February 8, 1996
Betting on the Internet, Murdoch Will Shelve On-Line Service
By MARK LANDLER
ews Corp. is joining the growing roster of communications companies that are shelving their on-line services and placing their bets on the Internet.
Executives close to News Corp. said Wednesday that the company's on-line service, News Corp. Internet, would dismiss nearly half its 515 employees Thursday. The cutbacks will come a week after MCI Communications announced that it would reduce its 50 percent stake in the service, and would back a rival on-line service just started by Microsoft Corp.
One person close to News Corp. said that Scott Kurnit, the chief executive of the venture, would probably resign soon. Kurnit, who was hired by MCI, declined to comment on his plans beyond saying that he would "oversee the transition" of the venture as it seeks new partners to replace MCI.
News Corp. chairman Rupert Murdoch has been in protracted -- and so far fruitless -- negotiations to sell a stake in the service to Oracle Corp., a software developer. News Corp. Internet is best known for its struggling on-line service, Delphi Internet Services.
The action by News Corp. is part of a broader shakeout in the on-line industry, which is grappling with the explosive growth of the Internet and its World Wide Web. General Electric recently sold off its on-line service, Genie, while the three biggest on-line services -- Prodigy, Compuserve, and America Online -- have announced plans to offer an Internet-access service.
"In order to move forward, they've got to get stuck in the Web," said Greg Wester, director of Internet research at Yankee Group, a consulting firm in Boston. "The on-line service model is bankrupt."
Traditional on-line services charge users a flat fee to browse through content that is licensed exclusively to the service. Internet-based services are more open, and often provide users with a navigation device to sort through information. These services will eventually make most of their revenue by selling advertising.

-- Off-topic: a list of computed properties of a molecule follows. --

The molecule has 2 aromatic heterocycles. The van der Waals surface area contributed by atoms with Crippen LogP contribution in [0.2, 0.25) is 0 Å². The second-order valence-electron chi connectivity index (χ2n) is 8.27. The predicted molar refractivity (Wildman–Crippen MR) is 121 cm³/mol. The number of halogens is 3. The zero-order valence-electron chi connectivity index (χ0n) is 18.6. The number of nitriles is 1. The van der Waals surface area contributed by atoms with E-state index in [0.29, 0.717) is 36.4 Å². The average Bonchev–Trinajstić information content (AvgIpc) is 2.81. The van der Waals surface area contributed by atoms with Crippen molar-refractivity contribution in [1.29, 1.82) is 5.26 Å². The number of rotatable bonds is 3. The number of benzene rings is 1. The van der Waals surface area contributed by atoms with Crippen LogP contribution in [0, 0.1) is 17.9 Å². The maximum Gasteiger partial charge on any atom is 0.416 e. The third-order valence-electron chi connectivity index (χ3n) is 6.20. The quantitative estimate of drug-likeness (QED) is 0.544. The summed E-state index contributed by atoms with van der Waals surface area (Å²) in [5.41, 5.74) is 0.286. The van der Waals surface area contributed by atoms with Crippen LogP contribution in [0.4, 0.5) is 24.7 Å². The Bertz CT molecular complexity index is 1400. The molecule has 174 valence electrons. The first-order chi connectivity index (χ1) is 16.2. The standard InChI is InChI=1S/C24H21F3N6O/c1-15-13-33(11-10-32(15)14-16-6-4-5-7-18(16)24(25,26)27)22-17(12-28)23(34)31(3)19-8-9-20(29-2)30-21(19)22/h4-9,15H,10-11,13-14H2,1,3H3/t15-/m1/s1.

Several analysts said News Corp.'s troubles laid bare another reality of the cyber-age: Even well-financed companies with strong editorial content cannot succeed without a coherent strategy.
Greg Clark, president of News Corp.'s technology group, said the company planned to overhaul the division from a proprietary on-line service to an Internet-based service. He acknowledged that News Corp. had encountered trouble translating its vast resources in print and electronic media to the new medium of the Internet.
"We were slow in getting started," Clark said.
Murdoch made his foray into cyberspace in 1993 by acquiring Delphi Internet Services, an on-line service based in Cambridge, Mass., with roughly 100,000 subscribers.
News Corp., based in Sydney, Australia, planned to use Delphi as a foundation for an expanded service that would harness the company's other media properties, which range from TV Guide and the publisher HarperCollins to the Fox television network and the 20th Century Fox film studio.
But current and former employees said the venture had been dogged by constant delays and frequent shifts in strategy. In a bitter twist, the venture plans to open its Web site on the Internet on Tuesday so that browsers on the Internet can get their first peek at News Corp.'s efforts just as the company undergoes a wrenching restructuring.
"The sad thing about News Corp. is that they've always had the most visionary approach," Wester said. "But they've had extraordinary difficulty in executing on that approach."
At the loft-like offices of News Corp. Internet in the Chelsea section of Manhattan on Wednesday, were updating their resumes and trading the latest rumors about how deeply the layoffs were going to cut.